Wishes for the future
Ngoc Bao was born male, but she lives her life as a woman. Her family rejected her decision to live openly as a transgender. She left her home and struggled to find steady work, so she sometimes sold sex to make ends meet, and to save money to realize her dream of sex reassignment surgery.
Ngoc Bao is among 80 community members—including people living with HIV (PLHIV), drug users, sex workers, and men who have sex with men—who came together in December 2012 in Ho Chi Minh City to develop a common vision of a future world that accepts them and ensures they have equal access to health, education and employment. The consultation was one of many organized in Viet Nam as part of the global discussion on the post-2015 development agenda, supported by the UN.
Ngoc Bao left sex work in early 2012, and she now works as a peer educator to disseminate HIV prevention information and condoms to sex workers. For Ngoc Bao, the future should be a world where men who have sex with men are socially accepted. They should be able to access sexual and reproductive health and HIV services and have equal job opportunities.
Others at the consultation stressed the need to ensure that HIV treatment—now mostly funded by foreign donors—remains affordable in Viet Nam, even for those living near the poverty line.
“I want to be able to stay on antiretroviral treatment as long as I need to,” said Mai, a woman living with HIV and tuberculosis. Mai’s husband was infected with HIV while injecting drugs, and he died of AIDS in 2011. Mai has been on fully subsidised treatment since early 2012. Although the HIV treatment is free, many other health services are not. Mai stressed that she is one of many poor people living with HIV who struggle to earn enough money to pay for the transportation costs of their healthcare, and for the treatment of opportunistic infections such as Hepatitis C.
Thanh, a member of a self-help group for people who inject drugs, has been on methadone maintenance therapy since late 2010. His hope for the future is that this treatment programme will be quickly scaled up, and that discrimination against women who inject drugs will be reduced so they can access information about drug dependence treatment and enrol in the methadone programme more easily.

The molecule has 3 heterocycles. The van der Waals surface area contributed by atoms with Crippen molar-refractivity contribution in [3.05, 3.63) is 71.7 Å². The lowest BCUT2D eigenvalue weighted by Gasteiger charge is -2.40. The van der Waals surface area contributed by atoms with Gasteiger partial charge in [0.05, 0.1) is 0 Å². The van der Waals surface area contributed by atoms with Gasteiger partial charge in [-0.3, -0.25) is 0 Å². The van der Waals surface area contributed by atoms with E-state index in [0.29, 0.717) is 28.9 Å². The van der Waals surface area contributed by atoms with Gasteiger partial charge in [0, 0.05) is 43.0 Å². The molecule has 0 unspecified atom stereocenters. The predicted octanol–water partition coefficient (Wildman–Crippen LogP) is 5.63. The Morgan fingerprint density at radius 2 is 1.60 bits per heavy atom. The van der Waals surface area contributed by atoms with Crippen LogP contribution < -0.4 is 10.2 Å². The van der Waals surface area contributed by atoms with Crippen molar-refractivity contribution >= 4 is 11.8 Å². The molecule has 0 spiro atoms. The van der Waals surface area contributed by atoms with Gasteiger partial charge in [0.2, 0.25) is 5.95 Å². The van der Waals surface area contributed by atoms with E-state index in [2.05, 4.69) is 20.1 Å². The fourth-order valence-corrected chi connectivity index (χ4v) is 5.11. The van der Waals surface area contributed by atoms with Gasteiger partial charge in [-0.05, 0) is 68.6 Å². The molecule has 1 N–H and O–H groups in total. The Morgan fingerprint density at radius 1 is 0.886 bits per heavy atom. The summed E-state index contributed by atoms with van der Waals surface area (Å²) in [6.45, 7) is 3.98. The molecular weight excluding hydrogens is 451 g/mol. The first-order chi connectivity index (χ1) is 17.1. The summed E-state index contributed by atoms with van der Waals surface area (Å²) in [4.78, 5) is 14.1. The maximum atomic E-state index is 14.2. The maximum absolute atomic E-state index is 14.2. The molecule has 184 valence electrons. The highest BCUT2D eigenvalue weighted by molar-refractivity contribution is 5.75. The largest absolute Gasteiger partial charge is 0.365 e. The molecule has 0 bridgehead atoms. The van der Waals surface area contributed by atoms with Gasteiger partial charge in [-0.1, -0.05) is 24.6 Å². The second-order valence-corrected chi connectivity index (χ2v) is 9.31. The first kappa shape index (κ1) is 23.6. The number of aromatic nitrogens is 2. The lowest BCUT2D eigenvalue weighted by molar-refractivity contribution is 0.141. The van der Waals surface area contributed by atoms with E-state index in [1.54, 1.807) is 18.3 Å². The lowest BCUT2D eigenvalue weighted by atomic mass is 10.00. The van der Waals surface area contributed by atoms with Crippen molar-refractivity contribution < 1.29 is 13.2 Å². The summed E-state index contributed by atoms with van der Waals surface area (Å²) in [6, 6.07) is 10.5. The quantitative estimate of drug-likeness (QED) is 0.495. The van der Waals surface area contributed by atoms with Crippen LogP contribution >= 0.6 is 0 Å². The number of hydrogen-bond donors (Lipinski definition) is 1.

People living with HIV and groups at higher risk of HIV infection were identified as one of the eight groups for the post-2015 consultation process in Viet Nam. UNAIDS, UNODC and UN Women worked with local NGOs, self-help groups and community networks to organize three consultation workshops with people living with HIV, drug users, sex workers and LGBT (lesbian, gay, bi-sexual and transgender people). UN Women also worked to ensure that all consultations addressed gender issues.
The consultations raised a wide array of issues that people living with HIV, drug users, sex workers and LGBT people wish to improve or realise after 2015 so they can fully enjoy their rights under Vietnamese and international law, and live equally alongside all people in Viet Nam.
Of common interest were various aspirations such as:
- good information on health related risks;
- easy access to comprehensive, good quality, professional and affordable health care services;
- better availability of diversified drug dependence treatment that is voluntary and evidence-based across the country;
- support on vocational training, skill enhancement and job placement for stable employment and livelihoods;
- no stigma and discrimination in their families or at school;
- entitlement to have children and be supported and protected to have HIV-free children;
- greater say on the issues that affect their lives; and
- better social protection
Stigma and discrimination
“One big lingering challenge for Viet Nam is stigma and discrimination against people living with HIV and people at higher risk of HIV infection,” said Huynh Lan Phuong, UNAIDS Programme Officer on Key Populations, who supported the consultation workshop in Ho Chi Minh City. “Work needs to continue and intensify beyond 2015 to eliminate social stigma related to HIV, so Viet Nam can firmly progress towards the global goal of Zero Discrimination.”
Underlying the seriousness and harms caused by stigma against LGBT people, Ms. Suzette Mitchell, Country Representative of UN Women, who chaired the November 2012 consultation workshop for LGBT people, called for Viet Nam to prohibit discrimination on the grounds of sexual orientation and gender identity. Removal of the currently prevailing stereotypes and prejudices against LGBT persons will make a more equal and better world for all, she emphasized.
“A better world is one where every person can enjoy the same rights, including drug users,” expressed Duong Hai Nhu, UNODC HIV Programme Officer, echoing the wish for a more equal world by many at the consultation in January 2013 with drug users coming from Southern and Central Highland provinces. "Drug users need treatment, not punishment. They need more evidence-based and voluntary treatment, as well as better social support services."
Findings from the consultations have been synthesized into one consultation report for the group of people living with HIV, drug users, sex workers and LGBT people, which will ultimately be incorporated in the country report on the overall findings from the post-2015 consultations in Viet Nam.
*Note: Names of community people mentioned in the story are not their real names
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